Bitcoin, the world's first cryptocurrency (or virtual currency), long obscured with a reputation as a fringe economic phenomenon, has gone mainstream. The skyrocketing price in late 2017 has made Bitcoin a household name. Proposed in a 2008 white paper by software developer Satoshi Nakomoto, Bitcoin was an attempt to enable peer-to-peer "electronic cash" as an alternative to conventional banking in the wake of the global financial crisis. When released in 2009, the virtual currency had a value of less than one U.S. penny per "coin." However, just nine years later, one bitcoin reached $ 17,900 in the middle of December 2017, and the cryptocurrency's market capitalization is now over $200 billion.
One might think this as a normal product circle, but the reality is, cryptocurrency has been a favorable payment instrument over the decade. And the usage of cryptocurrencies will be as common as the use of normal bank notes and payment instruments. Just recently, Canada's first Bitcoin-backed loan has been issued during the first week of November this year.
It is not a false assumption that some of the Maldivians even own cryptocurrencies such as Bitcoin. We have already seen some business entities even trying to introduce cryptocurrency wallets into Maldives. It is just a matter of time before someone starts mining cryptocurrency in the Maldives. Therefore, it would be unwise not to consider the emergence of cryptocurrency in Maldives as an acceptable payment instrument. Likewise, as policy makers, we should not ignore financial technology and regulatory technology in our future economic and monetary policy implementation. More importantly, we should not discourage technology and innovation in our financial sectors.
What are cryptocurrencies? I have been asked several times over the past one year. Well, it is a technological development that utilize a technique better known as cryptography. And what is cryptography? The technique of protecting information by transforming it (encrypting) into unreadable format, that can only be deciphered (decrypted) by someone who possess a secret key. Cryptocurrencies such as Bitcoins are secured via this technique using an ingenious system of public and private keys.
Let me take a step back and talk a little bit about the Cyberspace, the vast new domain of interaction, where we are all connected in the modern world. A place where we are all unified, and totally free. A place where we now spend increasing hours of our day. Where we do more of our shopping. More of our dating. More of our learning. Commerce, Broadcasting, and news making. Selling of goods and services, and ideas.
A place where we are all unified, and totally free. Free from filters. Free from values. And free from true governance.
Sometimes some of us act as though, no one is watching in the cyberspace, with tweets trashing people, hate speech, gambling, pornography, and other cybercrimes, it has become important for us to pause a little bit for some moral reflection.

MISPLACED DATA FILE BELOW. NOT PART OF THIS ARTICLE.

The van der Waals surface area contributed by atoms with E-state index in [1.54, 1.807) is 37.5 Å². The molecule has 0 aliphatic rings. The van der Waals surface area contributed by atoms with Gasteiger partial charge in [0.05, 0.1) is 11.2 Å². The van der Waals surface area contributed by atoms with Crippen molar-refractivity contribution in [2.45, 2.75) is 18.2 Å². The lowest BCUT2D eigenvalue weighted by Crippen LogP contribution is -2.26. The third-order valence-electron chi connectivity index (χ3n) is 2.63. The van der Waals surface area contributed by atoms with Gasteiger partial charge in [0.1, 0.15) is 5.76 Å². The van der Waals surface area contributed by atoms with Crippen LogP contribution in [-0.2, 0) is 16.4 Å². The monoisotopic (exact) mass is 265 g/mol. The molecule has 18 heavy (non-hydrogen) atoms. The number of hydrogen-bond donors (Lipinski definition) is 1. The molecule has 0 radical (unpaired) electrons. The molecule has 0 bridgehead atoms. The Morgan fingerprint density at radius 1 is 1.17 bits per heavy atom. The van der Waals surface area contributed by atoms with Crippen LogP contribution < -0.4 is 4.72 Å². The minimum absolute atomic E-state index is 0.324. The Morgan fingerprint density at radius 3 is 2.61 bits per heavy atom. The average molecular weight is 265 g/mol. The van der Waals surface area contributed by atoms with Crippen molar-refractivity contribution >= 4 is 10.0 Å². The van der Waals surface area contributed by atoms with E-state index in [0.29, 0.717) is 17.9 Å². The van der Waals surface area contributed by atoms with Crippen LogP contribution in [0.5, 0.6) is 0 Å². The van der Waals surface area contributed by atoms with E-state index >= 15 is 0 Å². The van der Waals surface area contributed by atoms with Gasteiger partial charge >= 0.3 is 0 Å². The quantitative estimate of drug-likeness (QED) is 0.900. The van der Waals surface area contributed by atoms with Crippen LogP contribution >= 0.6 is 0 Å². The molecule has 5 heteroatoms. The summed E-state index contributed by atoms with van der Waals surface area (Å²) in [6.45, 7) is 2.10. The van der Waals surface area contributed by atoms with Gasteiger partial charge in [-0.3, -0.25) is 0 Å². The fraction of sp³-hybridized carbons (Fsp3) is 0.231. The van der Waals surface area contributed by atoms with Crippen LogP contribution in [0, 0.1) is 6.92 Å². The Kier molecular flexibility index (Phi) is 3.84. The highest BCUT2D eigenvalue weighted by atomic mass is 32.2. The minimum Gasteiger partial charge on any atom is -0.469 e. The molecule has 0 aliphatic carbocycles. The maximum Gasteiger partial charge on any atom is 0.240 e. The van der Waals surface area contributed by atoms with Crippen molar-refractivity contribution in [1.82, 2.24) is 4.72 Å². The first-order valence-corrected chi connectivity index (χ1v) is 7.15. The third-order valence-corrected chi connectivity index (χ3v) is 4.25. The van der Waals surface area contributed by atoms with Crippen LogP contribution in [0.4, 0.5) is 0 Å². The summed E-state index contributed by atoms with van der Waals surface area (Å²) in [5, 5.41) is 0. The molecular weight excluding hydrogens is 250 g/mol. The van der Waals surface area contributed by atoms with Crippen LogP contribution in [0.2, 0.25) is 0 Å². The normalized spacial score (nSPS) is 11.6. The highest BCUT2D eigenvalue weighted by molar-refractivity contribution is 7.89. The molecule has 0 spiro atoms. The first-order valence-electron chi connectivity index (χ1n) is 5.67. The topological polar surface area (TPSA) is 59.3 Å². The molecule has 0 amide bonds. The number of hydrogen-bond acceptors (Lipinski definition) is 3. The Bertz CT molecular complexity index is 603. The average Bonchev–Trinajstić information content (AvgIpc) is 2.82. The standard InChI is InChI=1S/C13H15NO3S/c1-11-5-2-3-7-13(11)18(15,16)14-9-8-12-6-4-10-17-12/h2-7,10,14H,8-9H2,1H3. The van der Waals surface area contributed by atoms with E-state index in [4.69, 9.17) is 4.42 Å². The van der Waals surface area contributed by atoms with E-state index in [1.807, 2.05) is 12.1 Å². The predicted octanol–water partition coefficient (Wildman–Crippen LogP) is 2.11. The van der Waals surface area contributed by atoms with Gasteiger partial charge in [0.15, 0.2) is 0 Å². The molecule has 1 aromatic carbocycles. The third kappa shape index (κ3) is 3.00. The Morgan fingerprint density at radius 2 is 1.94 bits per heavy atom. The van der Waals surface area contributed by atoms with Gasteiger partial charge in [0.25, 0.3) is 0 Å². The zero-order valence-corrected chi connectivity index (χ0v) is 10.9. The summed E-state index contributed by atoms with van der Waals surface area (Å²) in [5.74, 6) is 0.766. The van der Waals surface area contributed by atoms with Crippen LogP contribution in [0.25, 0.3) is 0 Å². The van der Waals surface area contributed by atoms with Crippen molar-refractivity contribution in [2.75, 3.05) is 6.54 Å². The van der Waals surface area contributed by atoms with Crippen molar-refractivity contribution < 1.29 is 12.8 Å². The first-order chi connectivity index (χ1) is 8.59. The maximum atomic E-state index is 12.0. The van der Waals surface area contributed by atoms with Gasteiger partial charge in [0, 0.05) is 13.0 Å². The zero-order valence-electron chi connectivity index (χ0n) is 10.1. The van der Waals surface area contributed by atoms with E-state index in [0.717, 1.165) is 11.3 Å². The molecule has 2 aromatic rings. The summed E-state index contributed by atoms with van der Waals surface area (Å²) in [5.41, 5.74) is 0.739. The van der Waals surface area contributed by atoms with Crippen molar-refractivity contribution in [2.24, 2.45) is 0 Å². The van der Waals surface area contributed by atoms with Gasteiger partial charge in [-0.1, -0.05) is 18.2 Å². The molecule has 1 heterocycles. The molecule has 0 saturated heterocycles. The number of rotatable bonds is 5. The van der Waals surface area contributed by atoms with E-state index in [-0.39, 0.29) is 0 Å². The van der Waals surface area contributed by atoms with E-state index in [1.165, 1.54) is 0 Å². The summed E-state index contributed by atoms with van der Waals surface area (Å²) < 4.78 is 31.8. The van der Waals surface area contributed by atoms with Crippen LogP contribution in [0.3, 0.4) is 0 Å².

As Tom Friedman puts it in his recent book, we need to balance technological progress with a sense of humanity, and moral values. As Former US President Obama said when he visited Hiroshima in May 2016. "Technological progress without an equivalent progress in human institutions can doom us. The scientific revolution that led to the splitting of an atom requires a moral revolution as well."
Cryptocurrency, like any other payment instrument poses, a variety of risks to the economy, and more importantly, to the financial sector of any country. The risk factor is heightened now, because the use of cryptocurrency, has expanded to mortgage and security lending.
Due to the nature and the specific features of cryptocurrency, it has long been understood that cryptocurrency has been a somewhat attractive form of payment instrument for money laundering, terrorist financing and tax evasion.
Now, what are those features?
Due to these factors, countries are concerned about the misuse of cryptocurrency, especially to launder proceeds of crime, fund terrorist activities and evade taxation. In a recent report by a data security company, CipherTrace, $761 million has already been laundered via cryptocurrencies so far this year.
Therefore, international organizations such as the IMF and EU are advocating for regulating cryptocurrency, despite challenges such as anonymity, cross-border nature of use cryptocurrency, lack of central intermediary to regulate, etc. In February 2018, Ms. Christine Lagarde, head of IMF said in an interview on CNN that due to the potential illicit use of cryptocurrency, cryptocurrency regulations are inevitable. Her remarks echoed the initiatives of countries to bring cryptocurrency into a regulatory framework to combat money laundering and terrorism financing.
In April 2018, the Parliament of the European Union passed changes to anti-money laundering legislation that will impose new regulations on cryptocurrency exchanges and custodians operating in Europe. The US has already extended its AML regulatory framework to cryptocurrency. Other countries include, Australia, Canada, Japan, Mexico and Switzerland.
Therefore, it is important to recognize the role cryptocurrencies play in the financial markets, and to start thinking about allowing emerging technologies to have a level playing field in these markets.
To conclude, I would like to stress on the importance of allowing financial technologies into our financial markets and at the same time implementing proper regulatory regimes to ensure such technologies, market players and our economy is not abused for illicit purposes.
Blockchain technology, if properly used, can be applied in a large variety of sectors, including, trade, commerce, healthcare and governance. It could be used in pledging of collateral, registration of shares, bonds and other assets, and operation of land registers, and many more.
By Mr Ahmed Naseer,
Governor of the Maldives Monetary Authority.